Microsoft recently announced a Premium plan in Azure functions. With this plan there is no cold start (yay!) and we get premium hardware as well. This plan is a hybrid of consumption plan and the app service plan.
Azure web CLI has is very handy to run scripts related to say deployment of resources in Azure. By navigating to shell.azure.com we get the command window in which we can start typing the commands. One interesting/time saving tip is to type “az interactive” which takes us into interactive mode where we get auto suggestions for commands. Another tip is by typing %% we can limit the scope of the next commands to the resource we need – e.g. %%webapp restricts the scope of the next commands to webapp only and we can type/run commands that are related to only to webapp.
Power Automate (Microsoft Flow earlier)
Microsoft have been releasing some great capabilities in the Power platform in the recent past. One of them is integration with AI builder.
With this we are now able to get information from documents/forms and read them in Power Automate. The AI builder is based on Azure Cognitive services – which requires us to build and train the model with some sample templates. The same AI builder is being used in SharePoint document libraries as well, which helps us in adding metadata to documents very easily based on the contents within the document.
Overcoming the limitations in Power Automate
- We might have seen some limitations in Power Automate around time limit i.e. 30 days for approval etc. These can now be overcome using “Controller pattern” suggested by Sergei Luca and also using the premium “When a record is updated” action.
- Guest users can also be given access in Power Automate now and this would need an Office 365 license for each external guest.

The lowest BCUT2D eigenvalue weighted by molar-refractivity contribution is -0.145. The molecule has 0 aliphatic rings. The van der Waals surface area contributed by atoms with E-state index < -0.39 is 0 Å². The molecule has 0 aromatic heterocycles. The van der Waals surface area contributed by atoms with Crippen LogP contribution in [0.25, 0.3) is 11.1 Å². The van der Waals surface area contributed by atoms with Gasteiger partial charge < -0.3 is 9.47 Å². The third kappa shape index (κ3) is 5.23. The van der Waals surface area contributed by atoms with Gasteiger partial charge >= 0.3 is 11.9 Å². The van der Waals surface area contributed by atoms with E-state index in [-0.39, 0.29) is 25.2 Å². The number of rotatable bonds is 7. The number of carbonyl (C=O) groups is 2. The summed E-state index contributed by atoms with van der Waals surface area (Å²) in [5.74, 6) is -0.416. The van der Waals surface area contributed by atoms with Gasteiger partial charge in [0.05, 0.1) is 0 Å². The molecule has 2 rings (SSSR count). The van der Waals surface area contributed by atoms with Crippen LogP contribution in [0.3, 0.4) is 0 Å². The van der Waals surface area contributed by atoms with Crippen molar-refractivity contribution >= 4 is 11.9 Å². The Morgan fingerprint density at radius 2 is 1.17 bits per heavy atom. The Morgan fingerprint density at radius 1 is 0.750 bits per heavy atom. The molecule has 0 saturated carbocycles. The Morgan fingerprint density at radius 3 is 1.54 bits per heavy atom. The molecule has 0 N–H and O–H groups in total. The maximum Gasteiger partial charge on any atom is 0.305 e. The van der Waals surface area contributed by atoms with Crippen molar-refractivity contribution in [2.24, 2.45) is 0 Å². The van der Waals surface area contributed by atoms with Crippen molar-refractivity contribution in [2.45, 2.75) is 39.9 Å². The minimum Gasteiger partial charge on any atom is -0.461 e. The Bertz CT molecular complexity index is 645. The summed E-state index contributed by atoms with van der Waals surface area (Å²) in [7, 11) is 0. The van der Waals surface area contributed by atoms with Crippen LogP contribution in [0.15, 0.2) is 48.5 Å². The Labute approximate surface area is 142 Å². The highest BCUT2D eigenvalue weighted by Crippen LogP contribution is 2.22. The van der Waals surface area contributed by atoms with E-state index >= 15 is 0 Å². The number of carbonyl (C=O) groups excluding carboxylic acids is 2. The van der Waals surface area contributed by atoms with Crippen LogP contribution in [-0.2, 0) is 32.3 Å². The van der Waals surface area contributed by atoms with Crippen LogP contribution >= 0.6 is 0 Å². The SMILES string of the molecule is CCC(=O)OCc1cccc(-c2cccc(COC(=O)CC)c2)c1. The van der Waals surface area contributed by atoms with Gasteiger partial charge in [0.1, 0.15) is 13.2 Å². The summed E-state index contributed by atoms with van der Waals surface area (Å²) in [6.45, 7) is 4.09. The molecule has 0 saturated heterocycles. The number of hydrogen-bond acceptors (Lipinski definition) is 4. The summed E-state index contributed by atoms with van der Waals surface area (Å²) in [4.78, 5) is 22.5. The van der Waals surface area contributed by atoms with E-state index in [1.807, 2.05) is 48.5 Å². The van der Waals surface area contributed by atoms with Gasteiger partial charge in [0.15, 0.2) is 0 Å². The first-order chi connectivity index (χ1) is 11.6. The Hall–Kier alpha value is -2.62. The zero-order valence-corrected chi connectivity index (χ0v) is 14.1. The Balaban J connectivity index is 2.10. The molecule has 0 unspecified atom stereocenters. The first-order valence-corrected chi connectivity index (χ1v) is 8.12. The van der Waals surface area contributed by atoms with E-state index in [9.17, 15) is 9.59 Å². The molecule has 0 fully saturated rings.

- The roadmap says that there will be capability to resume a paused Power Automate.
Microsoft Ignite loves developers! In just 3 days there have been many new announcements and so many new tools which have been released for developers. The announcements in SPFx are definitely the ones to look forward to as a SharePoint developer. We can start using the capabilities soon and start building some cool solutions around SharePoint, Teams and Office Apps. Do take some time to watch the videos on the Ignite website as the sessions at Ignite have ‘Bolt’ed the knowledge in various aspects so far. Speaking of Bolt…
Ensure your organisation is fully prepared for Office 365 chanages
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SharePoint Developer, Content and Code
Anoop is a SharePoint, Office 365 and Azure Developer with experience across the entire lifecycle of projects, from gathering and analyzing requirements to handing over the solution to managed services. He has 6+ years of experience in SharePoint development and has worked mainly on Office 365, SharePoint Online, SharePoint 2013/2010/2007.
Anoop is a regular contributor to the Office 365 Developer Patterns and Practices project on GitHub. He also writes blog articles dedicated to his experience with SharePoint development and has attended several SharePoint conferences and SharePoint Saturday meet ups.